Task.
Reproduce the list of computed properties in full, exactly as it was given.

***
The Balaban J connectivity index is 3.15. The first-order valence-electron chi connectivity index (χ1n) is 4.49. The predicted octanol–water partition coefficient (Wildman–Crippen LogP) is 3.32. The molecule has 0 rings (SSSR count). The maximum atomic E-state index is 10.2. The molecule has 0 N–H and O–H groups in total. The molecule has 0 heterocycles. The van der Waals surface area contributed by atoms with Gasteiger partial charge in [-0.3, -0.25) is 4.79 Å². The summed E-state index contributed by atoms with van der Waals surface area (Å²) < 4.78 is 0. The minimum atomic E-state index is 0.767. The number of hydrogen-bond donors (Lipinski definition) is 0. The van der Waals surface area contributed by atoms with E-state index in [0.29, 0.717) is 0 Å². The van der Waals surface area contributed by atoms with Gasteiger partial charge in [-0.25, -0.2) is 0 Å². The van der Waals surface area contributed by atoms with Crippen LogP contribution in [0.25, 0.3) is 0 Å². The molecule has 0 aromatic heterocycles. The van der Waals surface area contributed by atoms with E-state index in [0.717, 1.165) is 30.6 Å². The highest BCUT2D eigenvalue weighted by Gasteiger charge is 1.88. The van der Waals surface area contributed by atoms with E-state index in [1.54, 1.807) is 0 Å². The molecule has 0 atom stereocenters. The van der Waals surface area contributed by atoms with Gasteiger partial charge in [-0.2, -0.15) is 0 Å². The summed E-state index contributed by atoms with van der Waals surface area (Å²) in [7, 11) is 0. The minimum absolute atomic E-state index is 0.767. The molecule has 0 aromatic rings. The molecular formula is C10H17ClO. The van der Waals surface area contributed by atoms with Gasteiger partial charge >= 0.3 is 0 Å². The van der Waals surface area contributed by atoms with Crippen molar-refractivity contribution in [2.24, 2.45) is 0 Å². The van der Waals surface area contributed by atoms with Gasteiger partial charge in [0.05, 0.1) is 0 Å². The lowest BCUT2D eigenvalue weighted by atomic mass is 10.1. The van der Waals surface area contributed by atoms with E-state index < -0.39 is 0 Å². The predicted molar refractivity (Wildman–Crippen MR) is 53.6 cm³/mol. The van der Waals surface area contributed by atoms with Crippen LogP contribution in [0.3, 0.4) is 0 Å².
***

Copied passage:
The Balaban J connectivity index is 3.15. The first-order valence-electron chi connectivity index (χ1n) is 4.49. The predicted octanol–water partition coefficient (Wildman–Crippen LogP) is 3.32. The molecule has 0 rings (SSSR count). The maximum atomic E-state index is 10.2. The molecule has 0 N–H and O–H groups in total. The molecule has 0 heterocycles. The van der Waals surface area contributed by atoms with Gasteiger partial charge in [-0.3, -0.25) is 4.79 Å². The summed E-state index contributed by atoms with van der Waals surface area (Å²) < 4.78 is 0. The minimum atomic E-state index is 0.767. The number of hydrogen-bond donors (Lipinski definition) is 0. The van der Waals surface area contributed by atoms with E-state index in [0.29, 0.717) is 0 Å². The van der Waals surface area contributed by atoms with Gasteiger partial charge in [-0.25, -0.2) is 0 Å². The van der Waals surface area contributed by atoms with Crippen LogP contribution in [0.25, 0.3) is 0 Å². The molecule has 0 aromatic heterocycles. The van der Waals surface area contributed by atoms with E-state index in [0.717, 1.165) is 30.6 Å². The highest BCUT2D eigenvalue weighted by Gasteiger charge is 1.88. The van der Waals surface area contributed by atoms with E-state index in [1.54, 1.807) is 0 Å². The molecule has 0 atom stereocenters. The van der Waals surface area contributed by atoms with Gasteiger partial charge in [-0.2, -0.15) is 0 Å². The summed E-state index contributed by atoms with van der Waals surface area (Å²) in [7, 11) is 0. The minimum absolute atomic E-state index is 0.767. The molecule has 0 aromatic rings. The molecular formula is C10H17ClO. The van der Waals surface area contributed by atoms with Gasteiger partial charge >= 0.3 is 0 Å². The van der Waals surface area contributed by atoms with Crippen molar-refractivity contribution in [2.24, 2.45) is 0 Å². The van der Waals surface area contributed by atoms with Gasteiger partial charge in [0.05, 0.1) is 0 Å². The lowest BCUT2D eigenvalue weighted by atomic mass is 10.1. The van der Waals surface area contributed by atoms with E-state index < -0.39 is 0 Å². The predicted molar refractivity (Wildman–Crippen MR) is 53.6 cm³/mol. The van der Waals surface area contributed by atoms with Crippen LogP contribution in [0.3, 0.4) is 0 Å².